Darren Willsher is communications manager for WorldDAB.
By Darren Willsher
The author is communications manager for WorldDAB.
LONDON — “The world’s first digital radio switchover in Norway has been the biggest story of the year but it’s just one of a number of new and existing countries making impressive progress,” said Patrick Hannon, president, WorldDAB.
“Next year we’ll see the full impact of the switchover, with new listening figures expected in Q1 along with a final report to government. We’re also expecting to hear more from Switzerland on their switchover timetable, currently planned to start in 2020. I’d also like to see an agreed roadmap from the UK government once 50 percent digital listening has been achieved — ideally with a timetable toward a switchover date.”
Elsewhere, Germany announced a second national multiplex and, in November at the WorldDAB General Assembly in Paris, France announced a rapid acceleration of its DAB+ rollout plans. “More generally, we’ve seen several countries expanding their digital radio networks or launching trial services,” said Hannon.
These developments are driving sales of digital radio devices — over 60 million DAB/DAB+ receivers have now been sold around the world, with prices dropping lower than €20. In the automotive sector, 2.6 million new cars were sold with DAB+ in the first half of the year.
“In 2018, I’m expecting to see a significant increase in DAB+ receiver sales, driven by new markets in Asia Pacific,” said Joan Warner, CEO at Commercial Radio Australia and Vice-President, WorldDAB. “There have already been over 60 million home and automotive receivers sold — an impressive jump from 48 million in 2016. Next year we’re hoping to see trials and progress in Thailand and Indonesia and, as the large populations of these two countries further explore the benefits of DAB+, receiver sales will grow. “
Last month I presented at a two-day ASEAN Digital Radio Broadcasting workshop, hosted by Radio Television Brunei (RTB), to discuss recommendations regarding digital radio broadcasting technology. ASEAN countries are now at a crossroads — if they work together to develop a coordinated spectrum plan for the region, this will help achieve significant economies of scale in regard to spectrum efficiency and infrastructure costs. It will also help drive down receiver prices and help with vehicle imports and audience education.”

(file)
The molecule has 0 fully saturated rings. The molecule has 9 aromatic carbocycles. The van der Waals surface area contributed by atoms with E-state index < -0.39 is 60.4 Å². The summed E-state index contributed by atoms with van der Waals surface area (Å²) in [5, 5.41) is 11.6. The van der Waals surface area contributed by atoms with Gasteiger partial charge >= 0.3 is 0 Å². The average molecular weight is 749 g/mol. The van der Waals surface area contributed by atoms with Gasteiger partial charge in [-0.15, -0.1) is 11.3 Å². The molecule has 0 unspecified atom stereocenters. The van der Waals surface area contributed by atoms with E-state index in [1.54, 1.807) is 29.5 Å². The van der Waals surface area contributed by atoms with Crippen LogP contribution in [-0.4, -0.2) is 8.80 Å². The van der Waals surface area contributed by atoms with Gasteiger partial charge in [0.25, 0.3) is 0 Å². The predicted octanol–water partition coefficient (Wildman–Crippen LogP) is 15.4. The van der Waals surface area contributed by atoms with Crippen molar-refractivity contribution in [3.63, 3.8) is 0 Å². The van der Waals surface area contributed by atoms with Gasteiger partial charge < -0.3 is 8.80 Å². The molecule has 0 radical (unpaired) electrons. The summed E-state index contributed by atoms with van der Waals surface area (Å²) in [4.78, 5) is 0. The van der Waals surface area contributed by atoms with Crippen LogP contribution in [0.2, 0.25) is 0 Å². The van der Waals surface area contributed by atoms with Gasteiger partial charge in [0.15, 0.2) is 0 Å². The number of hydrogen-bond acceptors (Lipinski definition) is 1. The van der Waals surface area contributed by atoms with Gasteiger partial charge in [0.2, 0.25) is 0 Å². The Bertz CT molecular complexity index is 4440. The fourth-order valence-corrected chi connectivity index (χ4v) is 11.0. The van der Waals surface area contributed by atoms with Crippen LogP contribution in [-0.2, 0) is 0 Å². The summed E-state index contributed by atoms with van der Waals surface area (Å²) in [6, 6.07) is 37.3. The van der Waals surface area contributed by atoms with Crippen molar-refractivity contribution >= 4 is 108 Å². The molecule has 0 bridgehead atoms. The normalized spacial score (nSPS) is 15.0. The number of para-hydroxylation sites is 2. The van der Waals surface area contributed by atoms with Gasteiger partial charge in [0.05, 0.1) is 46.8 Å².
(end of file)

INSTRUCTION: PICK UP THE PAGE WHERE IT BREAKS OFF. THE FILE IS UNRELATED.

In Europe, WorldDAB has been working closely with key stakeholders to push for legislation that would require all new radios sold to have both analogue and digital capabilities. Stakeholders from 11 countries have already written to the European Commission and, in October, the European Parliament proposed an amendment to the European Electronic Communications Code, which called for new radios to have digital capability. “Next year we’re expecting further progress with securing EU support for receiver regulation,” said Hannon.
“The next step with the EU is trialogue discussions between the Commission, Parliament and Member States and these will take place between now and April 2018.”
2017 also saw record numbers of cars sold with digital radio fitted as standard, with Norway and the United Kingdom leading the way. “Progress with automotive has been one of this year’s highlights,” said Hannon. “In the first half of 2017, the number of new cars sold with DAB+ in continental Europe grew by 43 percent — while, in the U.K., 87 percent of all new cars are now sold with DAB+ as standard.”